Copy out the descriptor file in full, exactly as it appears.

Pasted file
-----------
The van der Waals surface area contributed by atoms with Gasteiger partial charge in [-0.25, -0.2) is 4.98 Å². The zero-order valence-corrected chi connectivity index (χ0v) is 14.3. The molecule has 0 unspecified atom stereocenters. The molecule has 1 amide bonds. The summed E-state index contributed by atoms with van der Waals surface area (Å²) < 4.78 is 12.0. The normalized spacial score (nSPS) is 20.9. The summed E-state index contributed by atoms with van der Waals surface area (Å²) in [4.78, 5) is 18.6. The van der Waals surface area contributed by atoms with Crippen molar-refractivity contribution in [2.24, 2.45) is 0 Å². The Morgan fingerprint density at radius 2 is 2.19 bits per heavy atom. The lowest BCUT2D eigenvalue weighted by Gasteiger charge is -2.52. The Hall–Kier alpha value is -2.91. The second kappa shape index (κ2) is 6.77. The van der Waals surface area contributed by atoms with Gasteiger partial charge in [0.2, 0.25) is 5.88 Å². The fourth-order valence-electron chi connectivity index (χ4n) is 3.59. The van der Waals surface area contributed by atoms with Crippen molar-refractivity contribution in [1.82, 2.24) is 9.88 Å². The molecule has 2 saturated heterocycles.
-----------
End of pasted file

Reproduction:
The van der Waals surface area contributed by atoms with Gasteiger partial charge in [-0.25, -0.2) is 4.98 Å². The zero-order valence-corrected chi connectivity index (χ0v) is 14.3. The molecule has 0 unspecified atom stereocenters. The molecule has 1 amide bonds. The summed E-state index contributed by atoms with van der Waals surface area (Å²) < 4.78 is 12.0. The normalized spacial score (nSPS) is 20.9. The summed E-state index contributed by atoms with van der Waals surface area (Å²) in [4.78, 5) is 18.6. The van der Waals surface area contributed by atoms with Crippen molar-refractivity contribution in [2.24, 2.45) is 0 Å². The Morgan fingerprint density at radius 2 is 2.19 bits per heavy atom. The lowest BCUT2D eigenvalue weighted by Gasteiger charge is -2.52. The Hall–Kier alpha value is -2.91. The second kappa shape index (κ2) is 6.77. The van der Waals surface area contributed by atoms with Gasteiger partial charge in [0.2, 0.25) is 5.88 Å². The fourth-order valence-electron chi connectivity index (χ4n) is 3.59. The van der Waals surface area contributed by atoms with Crippen molar-refractivity contribution in [1.82, 2.24) is 9.88 Å². The molecule has 2 saturated heterocycles.